Deep-sea Exploration: Drugs, Damages, and Other Discoveries
Exploration of the deep-sea, the largest inhabitable environment on the planet, presents the greatest potential for new discoveries.
Expert panelists at the Society of Environmental Journalists addressed this topic during a Saturday morning session.
“The oceans cover 75 percent of the surface of the earth yet we have only investigated less than five percent in any detail,” Michael Perfit, professor and chair of Geological Sciences at the University of Florida, stated. “If you want to understand the Earth, then you have to understand the ocean floor.”
The medical and pharmaceutical industries have reaped the benefits of the exploration of the ocean.
“About 62 percent of small molecule agents approved for use as drugs can be traced back to natural products,” Amy Wright, director of Marine Drug Discovery at the Harbor Beach Oceanographic Institute of Florida Atlantic University, said.
Medicines, such as aspirin, are organic compounds are made by organisms.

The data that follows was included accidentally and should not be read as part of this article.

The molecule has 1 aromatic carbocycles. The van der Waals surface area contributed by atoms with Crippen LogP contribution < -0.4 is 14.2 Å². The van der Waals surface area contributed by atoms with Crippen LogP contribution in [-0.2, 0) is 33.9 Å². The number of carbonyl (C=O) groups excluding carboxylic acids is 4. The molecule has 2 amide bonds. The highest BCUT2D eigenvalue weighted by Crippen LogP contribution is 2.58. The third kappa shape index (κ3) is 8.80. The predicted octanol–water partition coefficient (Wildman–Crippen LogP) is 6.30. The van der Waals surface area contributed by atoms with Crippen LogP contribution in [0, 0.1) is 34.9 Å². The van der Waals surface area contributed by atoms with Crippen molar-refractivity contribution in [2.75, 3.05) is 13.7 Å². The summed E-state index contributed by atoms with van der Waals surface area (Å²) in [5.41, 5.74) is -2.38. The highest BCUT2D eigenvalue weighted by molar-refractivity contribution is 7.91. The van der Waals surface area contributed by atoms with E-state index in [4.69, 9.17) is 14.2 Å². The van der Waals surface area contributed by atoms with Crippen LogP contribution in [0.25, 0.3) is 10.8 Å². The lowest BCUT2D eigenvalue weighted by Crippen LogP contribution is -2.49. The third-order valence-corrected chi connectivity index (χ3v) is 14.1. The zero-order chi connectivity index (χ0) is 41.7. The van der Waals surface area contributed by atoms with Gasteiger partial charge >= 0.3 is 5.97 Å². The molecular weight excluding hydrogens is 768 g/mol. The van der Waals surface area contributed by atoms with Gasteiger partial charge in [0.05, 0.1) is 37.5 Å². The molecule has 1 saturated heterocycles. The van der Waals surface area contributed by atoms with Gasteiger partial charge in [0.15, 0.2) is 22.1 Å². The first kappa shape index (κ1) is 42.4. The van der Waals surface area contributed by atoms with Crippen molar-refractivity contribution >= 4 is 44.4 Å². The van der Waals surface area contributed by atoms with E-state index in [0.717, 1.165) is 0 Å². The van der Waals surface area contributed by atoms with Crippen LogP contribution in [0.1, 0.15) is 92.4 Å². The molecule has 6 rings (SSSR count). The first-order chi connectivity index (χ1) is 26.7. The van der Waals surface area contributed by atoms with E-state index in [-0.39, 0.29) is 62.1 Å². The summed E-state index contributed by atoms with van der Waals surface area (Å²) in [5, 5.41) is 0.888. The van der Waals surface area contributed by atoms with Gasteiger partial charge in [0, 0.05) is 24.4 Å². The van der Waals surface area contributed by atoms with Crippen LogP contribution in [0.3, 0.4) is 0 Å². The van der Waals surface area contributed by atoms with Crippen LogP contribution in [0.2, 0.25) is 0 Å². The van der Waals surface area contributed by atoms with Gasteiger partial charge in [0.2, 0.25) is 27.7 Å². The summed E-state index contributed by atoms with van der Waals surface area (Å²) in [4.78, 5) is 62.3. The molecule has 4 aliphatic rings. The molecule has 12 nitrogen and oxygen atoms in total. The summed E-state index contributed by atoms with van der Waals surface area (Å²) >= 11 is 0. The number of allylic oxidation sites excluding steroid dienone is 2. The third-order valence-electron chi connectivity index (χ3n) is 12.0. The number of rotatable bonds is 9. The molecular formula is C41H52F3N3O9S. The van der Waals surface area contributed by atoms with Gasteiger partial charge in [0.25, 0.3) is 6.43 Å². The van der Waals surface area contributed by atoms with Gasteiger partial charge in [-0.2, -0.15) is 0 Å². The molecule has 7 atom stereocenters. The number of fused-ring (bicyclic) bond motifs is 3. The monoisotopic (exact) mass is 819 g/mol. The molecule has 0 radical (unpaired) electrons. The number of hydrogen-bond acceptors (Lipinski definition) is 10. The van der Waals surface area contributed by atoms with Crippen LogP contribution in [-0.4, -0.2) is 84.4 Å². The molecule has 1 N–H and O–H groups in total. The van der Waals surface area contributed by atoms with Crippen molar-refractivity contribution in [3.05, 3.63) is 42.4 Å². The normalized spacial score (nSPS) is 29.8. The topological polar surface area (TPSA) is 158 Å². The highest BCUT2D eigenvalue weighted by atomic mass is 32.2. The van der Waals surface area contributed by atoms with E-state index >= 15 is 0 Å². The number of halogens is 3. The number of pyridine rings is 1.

Wright is working primarily on using these organisms to help cure cancer, along with other diseases such as malaria and neurological diseases.
The first marine product used for cancer is a sponge that occurs in New Zealand, which produces a compound.
“We synthesized the compound and it is now used for breast cancer,” Wright said.
Developing these pharmaceuticals involve researching the deep-sea.
There have been many attempts to access the ocean floor, but the most notable include Bathysphere, Trieste and Jiaolong, Edith Widder, president of the Ocean Research and Conservation Association, explained.
Trieste is deep-diving research submersible, which took a crew of two about seven miles down to the deepest place in the ocean, the Mariana Trench. The trench is located in the Pacific Ocean, east of the Philippines.
Jiaolong is the deepest diving human occupied vehicle on the planet. It gives the Chinese access to 99 percent of sea floor.
“From my perspective, human occupied vehicles are the only way to explore the ocean floor if you’re interested in biology,” Widder said.
Perfit agreed as he described Alvin, the most successful human occupied vehicle with more than 5,000 dives recorded. He said Alvin is manned deep-ocean research submersible with a 4,500-meter depth capability that accommodates one pilot and nine scientists.
First, scientists use tools to map the area, then sonar devices and finally employ a camera system for specifics. Once they have pinpointed a destination, they use Alvin to explore the area.
Perfit said they will continue to improve upon Alvin. Improvements include adding more room, better controls and the potential to dive 6,500 meters beneath the ocean’s surface.